Tuesday, October 11, 2005

Will there be "Freedom from Fear"?

Franklin Roosevelt's "Four Freedoms" included "Freedom from Fear."
In the future days, which we seek to make secure, we look forward to a world founded upon four essential human freedoms.

The first is freedom of speech and expression--everywhere in the world.

The second is freedom of every person to worship God in his own way--everywhere in the world.

The third is freedom from want--which, translated into world terms, means economic understandings which will secure to every nation a healthy peacetime life for its inhabitants-everywhere in the world.

The fourth is freedom from fear--which, translated into world terms, means a world-wide reduction of armaments to such a point and in such a thorough fashion that no nation will be in a position to commit an act of physical aggression against any neighbor--anywhere in the world.
Frank Furedi thinks we've managed to broaden the definition of "fear" and, in so doing, managed to tighten its shackles even tighter then in Roosevelt's day.
One of the distinguishing features of fear today is that it appears to have an independent existence. It is frequently cited as a problem that exists in its own right, disassociated from any specific object. Classically, societies associate fear with a clearly formulated threat - the fear of plague or the fear of hunger. In such formulations, the threat was defined as the object of such fears: the problem was death, illness or hunger. Today, we frequently represent the act of fearing as a threat itself. A striking illustration of this development is the fear of crime. Today, fear of crime is conceptualised as a serious problem that is to some extent distinct from the problem of crime. That is why politicians and police forces often appear to be more concerned about reducing the public's fear of crime than reducing crime itself.

Yet the emergence of the fear of crime as a problem in its own right cannot be understood as simply a response to the breakdown of law and order. It is important to note that fear as a discrete stand-alone problem is not confined to the problem of crime. The fear of terrorism is also treated as a problem that is independent of, and distinct from, the actual physical threat faced by people in society. That is why so many of the measures undertaken in the name of fighting terrorism are actually oriented towards managing the public's fear of this phenomenon.
What to do?
Although the politics of fear reflects a wider cultural mood, it did not emerge spontaneously. Fear has been consciously politicised. Throughout history fear has been deployed as a political weapon by the ruling elites. Machiavelli's advice to rulers that they will find 'greater security in being feared than in being loved' has been heeded by successive generations of authoritarian governments. Fear can be employed to coerce and terrorise and to maintain public order. Through provoking a common reaction to a perceived threat it can also provide focus for gaining consensus and unity.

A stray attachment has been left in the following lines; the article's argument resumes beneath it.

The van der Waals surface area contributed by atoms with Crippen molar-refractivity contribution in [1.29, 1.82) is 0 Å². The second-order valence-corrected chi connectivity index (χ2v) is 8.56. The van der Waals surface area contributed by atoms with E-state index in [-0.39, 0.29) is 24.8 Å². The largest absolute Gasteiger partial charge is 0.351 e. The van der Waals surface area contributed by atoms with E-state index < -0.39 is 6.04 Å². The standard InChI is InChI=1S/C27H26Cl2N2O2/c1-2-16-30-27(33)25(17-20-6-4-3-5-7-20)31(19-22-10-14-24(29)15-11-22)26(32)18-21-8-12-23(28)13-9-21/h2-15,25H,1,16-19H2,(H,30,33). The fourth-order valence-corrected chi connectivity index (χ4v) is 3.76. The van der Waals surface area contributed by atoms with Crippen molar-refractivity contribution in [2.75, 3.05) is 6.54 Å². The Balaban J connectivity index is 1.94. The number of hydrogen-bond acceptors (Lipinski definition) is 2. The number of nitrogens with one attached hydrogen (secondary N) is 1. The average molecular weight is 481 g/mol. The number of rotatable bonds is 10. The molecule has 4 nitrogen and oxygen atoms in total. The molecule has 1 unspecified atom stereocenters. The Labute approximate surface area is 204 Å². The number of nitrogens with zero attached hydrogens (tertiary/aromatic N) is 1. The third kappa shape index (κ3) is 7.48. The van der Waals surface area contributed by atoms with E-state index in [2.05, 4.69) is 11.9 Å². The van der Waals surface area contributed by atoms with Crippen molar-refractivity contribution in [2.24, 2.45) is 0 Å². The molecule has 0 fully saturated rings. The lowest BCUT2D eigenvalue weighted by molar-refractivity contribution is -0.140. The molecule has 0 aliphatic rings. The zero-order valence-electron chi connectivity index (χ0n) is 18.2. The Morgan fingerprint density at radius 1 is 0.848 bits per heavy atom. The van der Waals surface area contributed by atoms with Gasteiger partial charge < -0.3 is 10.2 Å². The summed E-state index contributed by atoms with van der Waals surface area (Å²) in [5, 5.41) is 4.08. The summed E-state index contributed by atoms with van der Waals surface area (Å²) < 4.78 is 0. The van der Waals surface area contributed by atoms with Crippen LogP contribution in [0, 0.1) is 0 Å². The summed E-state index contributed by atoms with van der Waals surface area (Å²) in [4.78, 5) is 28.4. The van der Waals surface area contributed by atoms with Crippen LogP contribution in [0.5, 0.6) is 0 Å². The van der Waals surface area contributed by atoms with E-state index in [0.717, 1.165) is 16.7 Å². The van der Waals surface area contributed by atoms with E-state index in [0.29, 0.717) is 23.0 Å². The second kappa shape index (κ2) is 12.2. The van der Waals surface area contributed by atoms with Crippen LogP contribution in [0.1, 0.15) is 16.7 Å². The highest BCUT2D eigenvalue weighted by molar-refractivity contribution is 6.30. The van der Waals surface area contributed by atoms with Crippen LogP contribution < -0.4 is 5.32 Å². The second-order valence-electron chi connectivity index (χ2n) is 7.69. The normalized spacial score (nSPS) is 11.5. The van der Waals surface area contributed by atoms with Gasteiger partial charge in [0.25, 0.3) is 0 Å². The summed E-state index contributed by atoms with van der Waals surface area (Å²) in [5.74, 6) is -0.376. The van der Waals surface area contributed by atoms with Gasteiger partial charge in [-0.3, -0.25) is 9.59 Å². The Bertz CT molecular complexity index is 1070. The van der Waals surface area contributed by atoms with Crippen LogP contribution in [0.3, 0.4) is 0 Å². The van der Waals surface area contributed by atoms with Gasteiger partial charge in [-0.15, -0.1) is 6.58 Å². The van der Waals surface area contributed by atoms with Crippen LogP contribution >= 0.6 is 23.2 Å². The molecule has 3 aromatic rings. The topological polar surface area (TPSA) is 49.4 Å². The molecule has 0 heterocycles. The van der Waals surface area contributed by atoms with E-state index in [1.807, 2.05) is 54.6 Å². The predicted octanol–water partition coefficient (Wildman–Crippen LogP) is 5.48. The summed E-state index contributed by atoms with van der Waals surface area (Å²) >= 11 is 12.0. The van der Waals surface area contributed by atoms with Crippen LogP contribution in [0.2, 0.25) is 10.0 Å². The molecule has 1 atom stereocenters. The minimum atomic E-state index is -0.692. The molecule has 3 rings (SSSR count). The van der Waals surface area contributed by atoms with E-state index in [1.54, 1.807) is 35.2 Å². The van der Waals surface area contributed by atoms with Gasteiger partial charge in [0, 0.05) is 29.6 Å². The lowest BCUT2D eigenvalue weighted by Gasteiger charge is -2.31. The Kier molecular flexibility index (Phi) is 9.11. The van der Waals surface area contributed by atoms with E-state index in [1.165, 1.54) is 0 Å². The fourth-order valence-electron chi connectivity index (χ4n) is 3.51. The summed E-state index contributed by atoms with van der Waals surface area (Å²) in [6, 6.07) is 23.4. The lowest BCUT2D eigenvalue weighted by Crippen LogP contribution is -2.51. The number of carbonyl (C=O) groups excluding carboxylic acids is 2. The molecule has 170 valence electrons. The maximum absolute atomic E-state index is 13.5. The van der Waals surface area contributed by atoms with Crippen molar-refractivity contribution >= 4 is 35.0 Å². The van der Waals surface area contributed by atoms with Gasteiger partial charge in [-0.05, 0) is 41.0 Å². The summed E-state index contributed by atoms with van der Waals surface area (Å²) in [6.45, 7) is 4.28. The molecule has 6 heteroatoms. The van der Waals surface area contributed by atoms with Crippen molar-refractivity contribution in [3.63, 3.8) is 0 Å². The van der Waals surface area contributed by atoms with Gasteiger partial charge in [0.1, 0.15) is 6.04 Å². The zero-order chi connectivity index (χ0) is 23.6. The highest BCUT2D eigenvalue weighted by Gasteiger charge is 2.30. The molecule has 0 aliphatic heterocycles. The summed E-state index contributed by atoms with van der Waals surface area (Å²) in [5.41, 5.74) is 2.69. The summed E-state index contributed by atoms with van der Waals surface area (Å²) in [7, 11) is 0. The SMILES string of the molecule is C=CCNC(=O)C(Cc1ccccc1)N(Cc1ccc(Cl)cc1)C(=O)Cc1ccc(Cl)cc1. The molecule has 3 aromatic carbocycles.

Today, the objective of the politics of fear is to gain consensus and to forge a measure of unity around an otherwise disconnected elite. But whatever the intentions of its authors, its main effect is to enforce the idea that there is no alternative.

The promotion of fear is not confined to right-wing hawks banging on the war drums. Fear has turned into a perspective that citizens share across the political divide. Indeed, the main distinguishing feature of different parties and movements is what they fear the most: the degradation of the environment, irresponsible corporations, immigrants, paedophiles, crimes, global warming, or weapons of mass destruction. . .

In one sense, the term politics of fear is a misnomer. Although promoted by parties and advocacy groups, it expresses the renunciation of politics. Unlike the politics of fear pursued by authoritarian regimes and dictatorships, today's politics of fear has no clearly focused objective other than to express claims in a language that enjoys a wider cultural resonance. The distinct feature of our time is not the cultivation of fear but the cultivation of our sense of vulnerability. While it lacks a clearly formulated objective, the cumulative impact of the politics of fear is to reinforce society's consciousness of vulnerability. And the more powerless we feel the more we are likely to find it difficult to resist the siren call of fear.

The precondition for effectively countering the politics of fear is to challenge the association of personhood with the state of vulnerability. Anxieties about uncertainty become magnified and overwhelm us when we regard ourselves as essentially vulnerable. Yet the human imagination possesses a formidable capacity to engage and learn from the risks it faces. Throughout history humanity has learned from its setbacks and losses and has developed ways of systematically identifying, evaluating, selecting and implementing options for reducing risks.

There is always an alternative. Whether or not we are aware of the choices confronting us depends upon whether we regard ourselves as defined by our vulnerability or by our capacity to be resilient.
Roosevelt boldly declared that we could get ourselves free of the fear as he defined it. He believed in American resiliency, to use Furedi's term, and I doubt he would have allowed himself or the U.S. to be "defined by our vulnerability."

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